Château Climens vertical tasting


Last month,  in our Pickering Cellar saw one of the most scintillating tastings ever held in our premises. Proprietor of Château Climens Bérénice Lurton came over from Bordeaux and talked through a dazzling array of 12 vintages of her extraordinary Barsac wine, ranging from 2008 back to 1964. In all the themed tastings I have attended or hosted in Berrys’ Cellars I cannot recall an event which prompted so many comments and questions. Many of the guests expressed their delight at the end of the evening with several saying how they had never before realised the scale of the dedication involved in producing top-class Sauternes. It was not only highly enjoyable but also a real education!

Bérénice conveyed, with a beguiling combination of charm and erudition, the philosophy of the family-run estate, seeking to create wines which intrinsically reflect the terroir from which they are produced, and the desire of Climens to produce, above all, wines of ethereal elegance and finesse rather than sweet wines of power and weight.

The wines tasted were:

2008 les Cyprès de Climens  (2nd Wine)
2008 Climens
2007 Climens
2005 Climens
2004 Climens
2002 Climens
2001 Climens
1999 Climens
1990 Climens
1988 Climens
1976 Climens
1964 Climens

Of course it was a marvellous treat to taste the highly-reputed great vintages such as 2007 and 1990, along with the mythical 2001, but for me one of the most rewarding pleasures was to taste the so-called lesser years, especially the cooler vintages of 2002 and 2004, which yielded wines of sublime elegance and class, eminently drinkable now and destined to please for years to come.  My personal favourite was the 1988, amazingly backward and reserved, the least opulent of the Holy Trinity of great years from 1988-1990, but a wine of wonderful balance, great restraint and laden with promise for years to come, long into the future. Interestingly the great 2001, given a perfect score of 100 points by Robert Parker, is only just beginning to emerge from its shell after being closed up for years. It needs time to blossom fully but all the ingredients are clearly there for a monumental wine which will comfortably outlive all of those who attended the tasting, unless it can be shown, as many of us believe,  that regular consumption of great sweet wine such as this promotes human longevity! It was also fascinating to see how the wines moved into a different state of maturity once they got beyond 30 years of age, with the floral, fruit characteristics becoming more muted in favour of aromas of dried fruits, orange peel, marmalade and coconut. The 1976 remained amazingly fresh, while the 1964 had clearly moved into a comfortable middle-age.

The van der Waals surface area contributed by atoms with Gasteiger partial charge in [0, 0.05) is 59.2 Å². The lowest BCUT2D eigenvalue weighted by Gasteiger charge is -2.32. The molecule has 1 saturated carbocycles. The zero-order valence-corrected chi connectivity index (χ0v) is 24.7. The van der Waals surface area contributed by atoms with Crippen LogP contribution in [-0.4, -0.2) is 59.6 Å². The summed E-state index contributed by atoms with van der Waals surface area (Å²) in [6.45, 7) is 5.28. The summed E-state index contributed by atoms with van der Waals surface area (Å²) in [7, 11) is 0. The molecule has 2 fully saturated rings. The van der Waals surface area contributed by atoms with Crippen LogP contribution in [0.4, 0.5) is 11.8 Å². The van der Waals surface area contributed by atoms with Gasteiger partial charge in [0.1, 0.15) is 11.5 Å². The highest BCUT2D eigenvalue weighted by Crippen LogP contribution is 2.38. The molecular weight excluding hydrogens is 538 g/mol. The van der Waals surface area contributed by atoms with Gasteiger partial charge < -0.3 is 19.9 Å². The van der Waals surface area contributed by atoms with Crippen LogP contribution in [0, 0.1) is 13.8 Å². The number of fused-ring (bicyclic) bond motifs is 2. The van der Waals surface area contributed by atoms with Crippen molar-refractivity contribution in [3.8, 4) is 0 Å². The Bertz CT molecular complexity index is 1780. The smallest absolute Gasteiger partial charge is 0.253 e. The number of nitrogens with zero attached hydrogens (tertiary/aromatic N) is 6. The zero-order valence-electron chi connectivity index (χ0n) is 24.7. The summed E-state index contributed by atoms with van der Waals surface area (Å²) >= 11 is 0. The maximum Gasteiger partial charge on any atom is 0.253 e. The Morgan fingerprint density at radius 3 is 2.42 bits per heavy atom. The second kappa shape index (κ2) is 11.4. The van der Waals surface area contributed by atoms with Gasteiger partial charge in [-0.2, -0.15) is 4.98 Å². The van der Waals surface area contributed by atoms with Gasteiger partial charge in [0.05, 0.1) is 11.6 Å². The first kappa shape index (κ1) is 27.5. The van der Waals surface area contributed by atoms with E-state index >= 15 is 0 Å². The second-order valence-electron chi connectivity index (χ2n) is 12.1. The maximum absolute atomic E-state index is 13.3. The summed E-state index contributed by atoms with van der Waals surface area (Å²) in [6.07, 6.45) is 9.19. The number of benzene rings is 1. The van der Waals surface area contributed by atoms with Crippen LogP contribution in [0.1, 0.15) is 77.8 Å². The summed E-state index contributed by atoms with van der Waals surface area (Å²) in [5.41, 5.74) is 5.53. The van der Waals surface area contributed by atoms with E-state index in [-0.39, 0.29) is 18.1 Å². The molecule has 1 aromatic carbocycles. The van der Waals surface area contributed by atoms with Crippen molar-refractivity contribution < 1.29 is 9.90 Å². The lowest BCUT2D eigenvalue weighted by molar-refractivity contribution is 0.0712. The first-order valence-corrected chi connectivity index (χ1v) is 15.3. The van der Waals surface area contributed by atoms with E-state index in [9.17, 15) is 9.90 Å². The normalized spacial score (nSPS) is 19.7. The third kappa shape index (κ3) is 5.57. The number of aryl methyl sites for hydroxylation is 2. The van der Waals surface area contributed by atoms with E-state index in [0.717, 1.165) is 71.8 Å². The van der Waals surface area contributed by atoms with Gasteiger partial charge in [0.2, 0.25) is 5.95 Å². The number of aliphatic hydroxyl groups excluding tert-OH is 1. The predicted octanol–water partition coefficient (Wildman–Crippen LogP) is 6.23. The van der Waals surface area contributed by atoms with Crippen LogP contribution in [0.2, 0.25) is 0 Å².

Our sincere thanks to Bérénice for a tasting tour-de-force, and a great experience for all those who attended.